I Met Her Today

Ever since the story broke, I have not been able to get this little girl off my mind and I have longed for the day I would meet her face to face. I read her story and could not imagine the pain, could not fathom the wickedness visited upon this young innocent child. The story is of 6 year old Shadia, from Kamuli, whose step mother, being annoyed that Shadia had not washed the dishes, decided, as a punishment, to stick a stick through Shadia’s vagina.

Words paint pictures and I kept trying to imagine how such a thought ever entered Shadia’s step mother’s mind , how she told the girl to lie down, got a stick, covered the stick with a polythene bag, spread the girl’s legs and then shoved the stick up her….. I get chills just thinking about the magnitude of cruelty we humans are capable of.

Shadia was taken to hospital three days after the incident. By this time she was vomiting blood and puss was oozing out of her private parts. Her rectum and bladder were ruptured. She had to undergo three operations before all the foreign bodies were removed. Shadia was in pain.

For about two weeks now, I have been communicating with Shadia’s mother, asking her how her daughter is doing. At some point Shadia’s wound turned septic and the mother had to rush her to hospital. As she narrated what the doctors had to do to treat the wound, I could feel the pain and hear the screams of a six year old girl. Every time I call Shadia’s mom, she asks me to pray for her for the strength to be strong for her daughter.

Today I get to meet Shadia. I wonder what she looks like. Will I be strong enough to look her in the eyes? Will I break down? I wonder what Shadia thinks about as she lies on her bed, waiting to heal. What was her life like before this? What does she think about her life now? All these questions float through my mind.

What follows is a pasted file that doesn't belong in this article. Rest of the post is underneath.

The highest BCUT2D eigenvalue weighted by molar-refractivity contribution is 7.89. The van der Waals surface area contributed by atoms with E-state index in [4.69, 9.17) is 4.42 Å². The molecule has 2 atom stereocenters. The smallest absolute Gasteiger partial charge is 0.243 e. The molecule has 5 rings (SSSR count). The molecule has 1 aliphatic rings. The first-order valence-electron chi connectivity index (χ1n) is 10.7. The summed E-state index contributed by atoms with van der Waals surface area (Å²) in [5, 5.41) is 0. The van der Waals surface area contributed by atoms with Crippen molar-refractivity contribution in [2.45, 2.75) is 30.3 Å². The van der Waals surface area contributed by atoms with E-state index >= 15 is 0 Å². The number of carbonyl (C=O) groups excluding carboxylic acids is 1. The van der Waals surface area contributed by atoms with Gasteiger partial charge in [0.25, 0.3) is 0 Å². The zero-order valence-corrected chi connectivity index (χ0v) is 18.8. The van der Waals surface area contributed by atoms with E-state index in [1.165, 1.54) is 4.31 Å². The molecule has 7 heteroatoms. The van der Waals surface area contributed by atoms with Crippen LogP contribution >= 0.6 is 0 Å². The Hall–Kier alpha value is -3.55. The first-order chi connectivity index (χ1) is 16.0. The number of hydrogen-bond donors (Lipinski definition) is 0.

I have just met Shadia. She is a sweet little 6 year old- as any six year old is. Her front teeth are missing. She has “mapengo”. She is on the thin side though. I can tell she is either underfed or she was starved at some point. And my hunch is true. As her mother narrates the story, she says Shadia’s step mom used to deny her food, and overwork her at the same time. She would punish Shadia for any small mistake. She used to cut her with a knife from time to time. I saw some of the knife marks. While the mother narrated her story, Shadia sat quietly, looking at me, looking at her fingers, then  looking back at me. I wondered what she was thinking about. The story behind her story is too long and too painful to narrate. That Shadia is a live is a miracle. And I have been blessed to behold this miracle. I hug Shadia, I hug her mom.

The little girl is healing. She will survive. She will start school again next term. Hopefully. If her mom can get enough money to send her back to school. The mom digs for a living. The mother has two other children at 24 years of age. Their father abandoned them. The mom and her three children live with their grandmother.

Shadia’s step mother and her father were both apprehended last weekend. I pray justice will prevail. I pray that Shadia’s story ends well. I think about and pray for all the little girls and boys in Uganda who endure untold cruelty at the hands of the adults who are supposed to protect and care for them.

I hug Shadia  again before I leave. I hold back the tears. I try not to cry.

By Jacqueline Asiimwe


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